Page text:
Out Of The Waters — Snippet 30
“I don’t mean that, exactly,” the girl said, flushing. “But I’m not going to hit her. And I’m going to try not to scream at her either.”
Alphena was upset, but Hedia wasn’t sure who she was upset with. Perhaps she was upset–angry–at herself, though she might be directing it toward the stepmother who was forcing her to discuss something that she apparently hadn’t fully thought out.
“I really can change, mother!” she said. “I can be, well, nicer. To people.”
“Let’s go in, dear,” Hedia said. As they started toward the shop between a double rank of servants, she added quietly, “In law, slaves are merely furniture with tongues, you know. But slapping your couch with a comb isn’t going to lead to it informing the palace that you’ve been mocking the Emperor. I applaud your new resolution.”
Abinnaeus had chosen an outward-facing section of the portico. The majority of his trade arrived in litters which could more easily be maneuvered in the street than in the enclosed courtyard. There was a gated counter across the front of the shop, but clients were inside where bolts of fabric were stacked atop one another. There was a room behind and a loft above.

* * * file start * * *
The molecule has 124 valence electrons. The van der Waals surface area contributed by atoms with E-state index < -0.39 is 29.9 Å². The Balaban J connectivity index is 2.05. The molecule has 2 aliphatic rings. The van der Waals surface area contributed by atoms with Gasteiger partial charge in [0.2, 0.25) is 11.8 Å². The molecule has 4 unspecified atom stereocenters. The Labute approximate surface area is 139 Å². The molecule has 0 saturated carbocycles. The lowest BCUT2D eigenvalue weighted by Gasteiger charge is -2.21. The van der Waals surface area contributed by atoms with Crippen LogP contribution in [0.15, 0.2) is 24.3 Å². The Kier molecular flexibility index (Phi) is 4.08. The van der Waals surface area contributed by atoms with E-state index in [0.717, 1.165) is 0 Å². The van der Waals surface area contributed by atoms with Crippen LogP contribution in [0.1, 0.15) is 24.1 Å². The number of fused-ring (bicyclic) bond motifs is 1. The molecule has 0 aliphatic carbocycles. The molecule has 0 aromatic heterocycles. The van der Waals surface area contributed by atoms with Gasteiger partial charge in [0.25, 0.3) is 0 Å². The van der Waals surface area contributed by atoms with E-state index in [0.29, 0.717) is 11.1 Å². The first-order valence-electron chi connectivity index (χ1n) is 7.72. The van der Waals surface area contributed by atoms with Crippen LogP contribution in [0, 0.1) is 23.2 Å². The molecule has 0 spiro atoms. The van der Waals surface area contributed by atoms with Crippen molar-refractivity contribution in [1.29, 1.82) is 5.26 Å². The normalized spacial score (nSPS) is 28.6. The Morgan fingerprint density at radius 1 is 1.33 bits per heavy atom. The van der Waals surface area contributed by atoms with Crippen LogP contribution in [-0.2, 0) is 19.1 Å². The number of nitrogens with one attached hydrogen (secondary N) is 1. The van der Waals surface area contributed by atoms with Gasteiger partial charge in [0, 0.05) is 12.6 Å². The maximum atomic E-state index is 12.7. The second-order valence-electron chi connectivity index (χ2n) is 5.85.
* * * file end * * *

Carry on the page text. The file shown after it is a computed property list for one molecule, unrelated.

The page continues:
Within, a pair of no-longer-young women were fingering the silk and speaking Greek with thick Galatian accents. Their maids were outside, watching the new arrivals with interest verging on resentment.
That pair came to Carce with their feet chalked for sale, Hedia sneered mentally. They were the sort to have moved into the master’s bedroom and made a good thing out of his will, but she doubted whether they were wealthy enough to do real business with Abinnaeus.
Only a single attendant, a doe-eyed youth, was visible when Hedia approached. A moment later the owner waddled out behind a second attendant–similar enough to the other to have been twins–who had gone to fetch him. Abinnaeus beamed at her, then directed his attention to the previous customers.
“Dear ladies,” he said. “I do so regret that a previous engagement requires that I close my poor shop to the general public immediately.”
“For them?” said one of the women, her voice rising shrilly. “I don’t think so! Not till you’ve served me!”